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Virtual chromoendoscopy for the real-time assessment of diminutive colorectal polyps: new SHTAC report published

Published: 9 January 2018
Colorectal polyps are growths that can develop in the large bowel

A SHTAC systematic review and economic evaluation of the clinical-effectiveness and cost-effectiveness of virtual chromoendoscopy for the diagnosis of diminutive colorectal polyps is now available from the National Institute for Health Research (NIHR) Journals Library.

Colorectal polyps are growths that can develop in the large bowel. Around one in five people in the UK get bowel polyps. Most are not cancerous, but some types, called adenomas, can become cancerous if not diagnosed and removed. Currently, specialised doctors or nurses, called ‘endoscopists’, use colonoscopy to detect polyps. The endoscopist inserts a flexible tube with a camera on it into the bowel. If a polyp is found, it is removed and sent to a laboratory to examine if it is an adenoma (a process known as histopathology) and an appropriate surveillance interval is then set. In some patients, polyp removal can cause bleeding or a bowel perforation. Some patients also experience anxiety waiting for the laboratory result.

New colonoscopy techniques, called virtual chromoendoscopy, have been developed for diagnosing polyps. Endoscopists can use these techniques to decide in real-time which polyps are adenomas without sending them to histopathology, as has traditionally been done. The endoscopist can then decide whether to remove the polyp or, if confident that it is not an adenoma, leave it in the colon. Virtual chromoendoscopy may also save the NHS money through reducing laboratory costs, and outpatient appointments.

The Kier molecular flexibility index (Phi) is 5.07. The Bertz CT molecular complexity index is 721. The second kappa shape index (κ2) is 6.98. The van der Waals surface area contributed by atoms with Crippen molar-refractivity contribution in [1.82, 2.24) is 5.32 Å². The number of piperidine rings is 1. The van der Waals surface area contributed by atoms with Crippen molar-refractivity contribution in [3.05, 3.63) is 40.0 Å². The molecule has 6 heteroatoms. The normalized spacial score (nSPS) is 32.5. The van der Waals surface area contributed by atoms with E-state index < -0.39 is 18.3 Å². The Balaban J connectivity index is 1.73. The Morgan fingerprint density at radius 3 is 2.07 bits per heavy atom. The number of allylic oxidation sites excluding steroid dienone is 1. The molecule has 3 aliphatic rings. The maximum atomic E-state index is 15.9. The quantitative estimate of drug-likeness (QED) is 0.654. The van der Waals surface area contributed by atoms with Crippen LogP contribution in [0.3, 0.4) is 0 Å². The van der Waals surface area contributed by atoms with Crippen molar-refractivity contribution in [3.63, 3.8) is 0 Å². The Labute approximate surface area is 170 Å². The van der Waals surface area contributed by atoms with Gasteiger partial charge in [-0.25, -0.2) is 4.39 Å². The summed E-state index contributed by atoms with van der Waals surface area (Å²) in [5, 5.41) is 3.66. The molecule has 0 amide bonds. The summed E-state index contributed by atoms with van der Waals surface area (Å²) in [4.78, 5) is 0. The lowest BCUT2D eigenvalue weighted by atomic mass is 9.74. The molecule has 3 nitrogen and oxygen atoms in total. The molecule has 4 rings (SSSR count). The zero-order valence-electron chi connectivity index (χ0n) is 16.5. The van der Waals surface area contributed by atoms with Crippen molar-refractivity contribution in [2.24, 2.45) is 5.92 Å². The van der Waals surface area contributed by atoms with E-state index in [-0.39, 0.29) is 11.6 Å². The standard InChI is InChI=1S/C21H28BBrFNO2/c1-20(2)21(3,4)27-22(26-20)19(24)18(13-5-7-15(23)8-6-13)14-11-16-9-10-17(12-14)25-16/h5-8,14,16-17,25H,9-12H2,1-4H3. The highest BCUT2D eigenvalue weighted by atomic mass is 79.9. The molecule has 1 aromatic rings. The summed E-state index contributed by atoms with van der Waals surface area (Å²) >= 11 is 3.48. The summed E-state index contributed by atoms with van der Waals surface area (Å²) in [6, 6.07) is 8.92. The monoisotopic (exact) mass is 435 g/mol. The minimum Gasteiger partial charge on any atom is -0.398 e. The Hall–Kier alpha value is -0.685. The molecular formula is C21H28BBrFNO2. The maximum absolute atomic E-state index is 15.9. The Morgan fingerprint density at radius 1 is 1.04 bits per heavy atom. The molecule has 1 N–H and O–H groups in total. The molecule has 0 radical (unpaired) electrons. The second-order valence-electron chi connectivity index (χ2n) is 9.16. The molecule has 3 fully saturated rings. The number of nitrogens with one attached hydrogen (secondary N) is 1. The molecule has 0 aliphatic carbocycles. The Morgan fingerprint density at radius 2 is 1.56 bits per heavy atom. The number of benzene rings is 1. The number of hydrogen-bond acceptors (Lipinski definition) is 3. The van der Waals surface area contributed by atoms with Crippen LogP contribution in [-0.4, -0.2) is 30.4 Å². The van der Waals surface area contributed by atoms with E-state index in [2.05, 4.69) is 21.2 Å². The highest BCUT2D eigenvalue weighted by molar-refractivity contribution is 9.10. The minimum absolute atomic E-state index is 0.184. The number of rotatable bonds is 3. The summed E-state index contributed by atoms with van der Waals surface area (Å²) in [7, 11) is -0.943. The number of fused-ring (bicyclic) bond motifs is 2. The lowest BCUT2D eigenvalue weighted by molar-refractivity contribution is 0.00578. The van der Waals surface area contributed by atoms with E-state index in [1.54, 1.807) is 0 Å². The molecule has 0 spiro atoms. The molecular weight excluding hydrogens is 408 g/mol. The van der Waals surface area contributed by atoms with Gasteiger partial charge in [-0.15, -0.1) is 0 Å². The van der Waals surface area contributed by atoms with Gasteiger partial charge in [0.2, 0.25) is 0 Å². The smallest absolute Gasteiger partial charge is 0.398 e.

SHTAC conducted a systematic review and economic evaluation of the clinical effectiveness and cost-effectiveness of three virtual chromoendoscopy technologies for diagnosing diminutive (5 mm in size or less) polyps for the National Institute for Health and Clinical Excellence (NICE) Diagnostics Assessment Programme. The technologies were: Flexible Spectral Imaging Colour Enhancement (FICE) (Aquilant Endoscopy/FujiFilm); i-scan (Pentax Medical) and Narrow Band Imaging (NBI) (Olympus Medical Systems). 

Thirty test accuracy studies were included in the systematic review: 24 for NBI, five for i-scan and three for FICE (two studies assessed two interventions). Polyp assessments made with high confidence were associated with higher sensitivity and endoscopists experienced in virtual chromoendoscopy achieved better results than those without experience. The economic evaluation found that NBI, i-scan and FICE are cost-saving strategies compared with histopathology and the number of quality-adjusted life-years gained was similar between histopathology and virtual chromoendoscopy.

SHTAC’s report informed NICE’s guidance to the National Health Service, which recommended that (subject to certain stipulations) virtual chromoendoscopy using NBI, FICE or i-scan can be used to assess polyps of 5 mm in size or less during colonoscopy, instead of histopathology, to determine whether they are adenomatous. The report can be downloaded open access from the NIHR Journals Library website.


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